Linsey Lanier’s Foray Into Self-Publishing
Good morning, Linsey. Welcome.
I'm thrilled to be a guest on Pink Fuzzy Slipper Writers today. Thanks to GRW sister Mary Marvella for inviting me. While I'm a member of Petit Fours and Hot Tamales (http://petitfoursandhottamales.com) and have my own blog (http://linseylanier.blogspot.com ), this is my very first guest post. Mary promised she'd be gentle.
And she believed that one. (snicker)
Since the hot topic of the day seems to be self-publishing, I thought I'd talk about my experiences so far.
Grab your notebooks! Note taking time.
It's hard to believe it’s been almost a year since I started thinking about self-publishing. Around that time, PF&HT sister Tami Brothers mentioned J.A. Konrath's “A Newbies Guide to Publishing.” (http://jakonrath.blogspot.com ) I downloaded it and began to read about his "experiments" with “downloadable ebooks” and pricing, including giving some titles away for free to promote your other books. It all sounded intriguing.
Having chased the traditional publishing rabbit for so many years, I was nervous about self-publishing, but I decided to try it out with some short stories that I'd written for PF&HT. So the first week of September 2011, I released four short stories on Smashwords (http://www.smashwords.com/profile/view/linseylanier ), including two that came from "The Clever Detective" series, a humorous fantasy about a hard boiled female investigator and a handsome fairytale prince.
(By the way, the second book in the series, Clever Is As Clever Does, contains the names of a few blogs hidden in the text. One of them is Pink Fuzzy Slippers. I even included a link at the end.)
Anyway, sales were pretty meager at first. Being the impatient person I am, I quickly decided to make all the stories free. It was an experiment, after all, and I was just trying to get my name out there. That made a big difference. By the end of October, The Clever Detective had 260 downloads (can’t call them sales, since they’re free).
By early April 2011, Clever Is As Clever Does was at 1,058 downloads and The Clever Detective was at 1,399. Nice increase.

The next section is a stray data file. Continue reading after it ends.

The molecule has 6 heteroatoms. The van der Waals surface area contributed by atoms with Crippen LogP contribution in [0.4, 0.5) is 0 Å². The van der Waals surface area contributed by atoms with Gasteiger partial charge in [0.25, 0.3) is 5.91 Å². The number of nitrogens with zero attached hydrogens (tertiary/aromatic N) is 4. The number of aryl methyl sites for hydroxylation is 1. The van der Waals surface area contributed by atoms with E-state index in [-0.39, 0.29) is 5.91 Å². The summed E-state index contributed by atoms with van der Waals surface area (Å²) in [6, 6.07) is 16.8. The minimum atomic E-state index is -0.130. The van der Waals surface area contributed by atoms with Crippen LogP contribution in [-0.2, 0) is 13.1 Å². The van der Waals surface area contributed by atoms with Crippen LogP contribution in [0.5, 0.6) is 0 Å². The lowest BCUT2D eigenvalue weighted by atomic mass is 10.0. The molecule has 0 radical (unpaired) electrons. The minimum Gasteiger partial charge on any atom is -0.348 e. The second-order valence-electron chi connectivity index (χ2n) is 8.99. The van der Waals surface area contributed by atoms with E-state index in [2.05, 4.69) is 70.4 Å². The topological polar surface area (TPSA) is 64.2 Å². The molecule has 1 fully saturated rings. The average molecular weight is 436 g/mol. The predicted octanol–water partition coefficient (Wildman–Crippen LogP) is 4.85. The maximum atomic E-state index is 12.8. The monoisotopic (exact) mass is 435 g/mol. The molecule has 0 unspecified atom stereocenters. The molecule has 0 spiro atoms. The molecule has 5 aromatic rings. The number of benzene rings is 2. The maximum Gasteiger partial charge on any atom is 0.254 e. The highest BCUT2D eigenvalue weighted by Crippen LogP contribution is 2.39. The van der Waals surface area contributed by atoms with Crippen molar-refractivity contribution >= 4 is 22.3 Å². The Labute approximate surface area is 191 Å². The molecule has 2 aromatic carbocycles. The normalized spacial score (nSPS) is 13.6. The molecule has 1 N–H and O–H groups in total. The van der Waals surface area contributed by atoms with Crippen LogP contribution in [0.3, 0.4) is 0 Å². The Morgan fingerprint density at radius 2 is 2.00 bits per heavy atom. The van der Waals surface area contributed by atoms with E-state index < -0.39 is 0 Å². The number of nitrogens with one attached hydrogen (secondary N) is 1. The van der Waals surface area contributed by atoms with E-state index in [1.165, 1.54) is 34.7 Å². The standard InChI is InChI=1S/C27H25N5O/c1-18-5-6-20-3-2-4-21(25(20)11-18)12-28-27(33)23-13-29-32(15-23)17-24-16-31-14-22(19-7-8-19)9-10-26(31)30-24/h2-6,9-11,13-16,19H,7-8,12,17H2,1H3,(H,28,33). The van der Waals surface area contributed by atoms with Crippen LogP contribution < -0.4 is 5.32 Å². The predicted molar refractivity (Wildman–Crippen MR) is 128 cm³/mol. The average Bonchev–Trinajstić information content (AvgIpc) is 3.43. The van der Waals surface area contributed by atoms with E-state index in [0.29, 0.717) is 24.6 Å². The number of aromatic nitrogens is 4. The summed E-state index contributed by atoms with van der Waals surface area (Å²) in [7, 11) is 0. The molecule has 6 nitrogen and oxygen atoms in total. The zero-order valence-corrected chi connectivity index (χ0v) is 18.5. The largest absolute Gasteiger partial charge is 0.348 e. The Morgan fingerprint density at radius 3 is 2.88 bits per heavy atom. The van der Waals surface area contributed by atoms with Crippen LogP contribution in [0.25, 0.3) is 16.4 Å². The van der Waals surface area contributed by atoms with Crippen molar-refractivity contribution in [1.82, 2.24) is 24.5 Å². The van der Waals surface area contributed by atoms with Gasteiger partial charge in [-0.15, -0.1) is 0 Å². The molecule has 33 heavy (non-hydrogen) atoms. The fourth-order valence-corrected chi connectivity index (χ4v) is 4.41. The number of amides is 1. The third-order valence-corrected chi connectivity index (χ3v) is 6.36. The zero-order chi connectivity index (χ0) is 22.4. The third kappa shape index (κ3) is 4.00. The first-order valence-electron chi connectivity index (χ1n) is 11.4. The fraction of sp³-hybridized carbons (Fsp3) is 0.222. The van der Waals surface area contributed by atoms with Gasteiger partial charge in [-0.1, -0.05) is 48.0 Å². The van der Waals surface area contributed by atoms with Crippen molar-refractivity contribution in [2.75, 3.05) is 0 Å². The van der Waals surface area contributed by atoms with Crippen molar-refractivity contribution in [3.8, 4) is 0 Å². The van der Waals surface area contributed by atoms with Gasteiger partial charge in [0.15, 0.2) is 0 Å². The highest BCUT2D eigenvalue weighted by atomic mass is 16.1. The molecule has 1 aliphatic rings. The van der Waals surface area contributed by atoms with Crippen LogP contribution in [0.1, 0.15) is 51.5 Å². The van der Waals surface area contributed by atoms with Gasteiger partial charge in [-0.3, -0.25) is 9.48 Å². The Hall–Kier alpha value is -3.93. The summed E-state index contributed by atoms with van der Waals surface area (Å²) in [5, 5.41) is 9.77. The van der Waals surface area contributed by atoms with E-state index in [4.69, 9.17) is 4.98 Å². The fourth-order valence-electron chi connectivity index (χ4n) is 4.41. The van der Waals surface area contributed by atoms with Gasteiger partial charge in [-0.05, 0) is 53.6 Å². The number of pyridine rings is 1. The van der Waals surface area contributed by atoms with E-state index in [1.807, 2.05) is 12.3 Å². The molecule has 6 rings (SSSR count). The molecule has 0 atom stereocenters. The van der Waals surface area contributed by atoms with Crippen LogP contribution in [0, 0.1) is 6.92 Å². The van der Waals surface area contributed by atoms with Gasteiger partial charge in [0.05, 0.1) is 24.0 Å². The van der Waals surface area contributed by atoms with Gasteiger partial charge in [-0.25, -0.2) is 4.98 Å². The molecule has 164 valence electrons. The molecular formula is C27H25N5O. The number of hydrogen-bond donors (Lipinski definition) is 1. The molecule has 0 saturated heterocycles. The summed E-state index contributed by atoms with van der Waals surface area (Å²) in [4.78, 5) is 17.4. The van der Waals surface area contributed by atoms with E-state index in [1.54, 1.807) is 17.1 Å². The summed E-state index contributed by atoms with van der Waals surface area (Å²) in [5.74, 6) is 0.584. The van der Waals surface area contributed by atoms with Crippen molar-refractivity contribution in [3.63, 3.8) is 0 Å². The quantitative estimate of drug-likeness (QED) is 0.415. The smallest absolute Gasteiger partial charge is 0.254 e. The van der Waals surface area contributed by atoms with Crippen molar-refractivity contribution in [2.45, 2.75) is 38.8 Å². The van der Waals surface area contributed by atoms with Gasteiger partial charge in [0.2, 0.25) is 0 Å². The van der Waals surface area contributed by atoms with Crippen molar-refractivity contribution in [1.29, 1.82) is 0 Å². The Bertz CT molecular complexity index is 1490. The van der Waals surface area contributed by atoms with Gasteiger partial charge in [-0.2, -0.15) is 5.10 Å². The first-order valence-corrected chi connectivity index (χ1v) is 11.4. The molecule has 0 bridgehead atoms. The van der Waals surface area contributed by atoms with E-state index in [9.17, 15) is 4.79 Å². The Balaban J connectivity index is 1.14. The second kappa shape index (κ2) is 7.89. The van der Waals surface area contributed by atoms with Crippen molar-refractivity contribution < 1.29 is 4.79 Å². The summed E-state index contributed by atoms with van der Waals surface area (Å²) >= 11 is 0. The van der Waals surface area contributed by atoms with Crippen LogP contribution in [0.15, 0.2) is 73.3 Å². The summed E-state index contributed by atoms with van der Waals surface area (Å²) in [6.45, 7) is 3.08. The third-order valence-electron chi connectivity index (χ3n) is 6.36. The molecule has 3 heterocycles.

Then I discovered Amazon (http://www.amazon.com/-/e/B004ZH67LA ).
Konrath pointed out in one of his posts that his sales on Amazon were 10 to 1 compared to Smashwords. So I figured out how to format my short stories and released them on Amazon the first week of May 2011. Unfortunately, Amazon does not allow you to price your ebooks lower than $0.99, so I couldn’t make them free.
A couple of weeks later, I finished a novella that was the third installment to the “Clever” series, called Cleverest of Them All. This story, which opens two weeks before Stacey and Chad’s royal wedding, is about four times as long as The Clever Detective, about 18,000 words, around 70 printed pages by the standard 250 per page calculation. I priced it at $0.99 on Smashwords and Amazon.
Going to Amazon turned out to be a good decision. The first week of June, Amazon must have discovered The Clever Detective was free on Smashwords, so they set their price to free. That’s when things started happening.
The first week, over 12,000 copies were downloaded. According to Author Central, on June 4 The Clever Detective ranked 26 “out of over 15,000 free books in the Kindle Store.” It stayed in the top 10 of the Free Romance category for 5 days.
Amazon made Clever Is As Clever Does free the following week. On June 9, it hit #39 of all free books in the Kindle Store. Both are still in the top 100 of the Free Romance category. “The Clever Detective” now has over 18,000 downloads.
And Cleverest of Them All, the $0.99 novella? The one I’m making money from? As of today, 344 sales. It’s enough to pay my RWA and GRW dues for the year. And that’s not bad, considering I’ve done almost zero promotion of the book.
The Future?So what’s next in Linsey’s big self-publishing adventure? I’m going to take the plunge. I’ve been hard at work editing two full-length single title books in a mystery series called “Miranda’s Rights.” That’s the name of the series. The first mystery is Someone Else’s Daughter.
Thirteen years ago, Miranda Steele's baby was taken by her abusive husband and given up for adoption. Now Miranda has discovered a letter written by a thirteen-year-old girl who lives in a mansion in Georgia and claims she's adopted. Could this be her long lost child?
Or is she someone else's daughter?
It’s a romantic mystery, with the murder of a young girl and a sexy, southern gentleman detective bent on finding her killer. The series explores Miranda’s relationship with him and her growth as an investigator after he offers her a job in his agency.
I should be ready in a few weeks. For updates, check out my website (http://www.linseylanier.com ).
What About You?
So what does this mean for those of you out there who are contemplating self-publishing? For one thing, it’s not as easy to make money at it as you might think, but it’s possible. Indie publishing is a lot of hard work, and you never know what might happen next. The competition is as stiff as ever, so it’s important to put your very best work out there, use everything you’ve learned from every workshop, conference and all those years of pounding out the words. Finally, it takes courage to take your fate into your own hands.
As I stand on this precipice, I’m cautiously hopeful. There are so many more books I want to write. So many good books out there I want to read. Self-publishing gives us all an opportunity to do both.
What are your thoughts?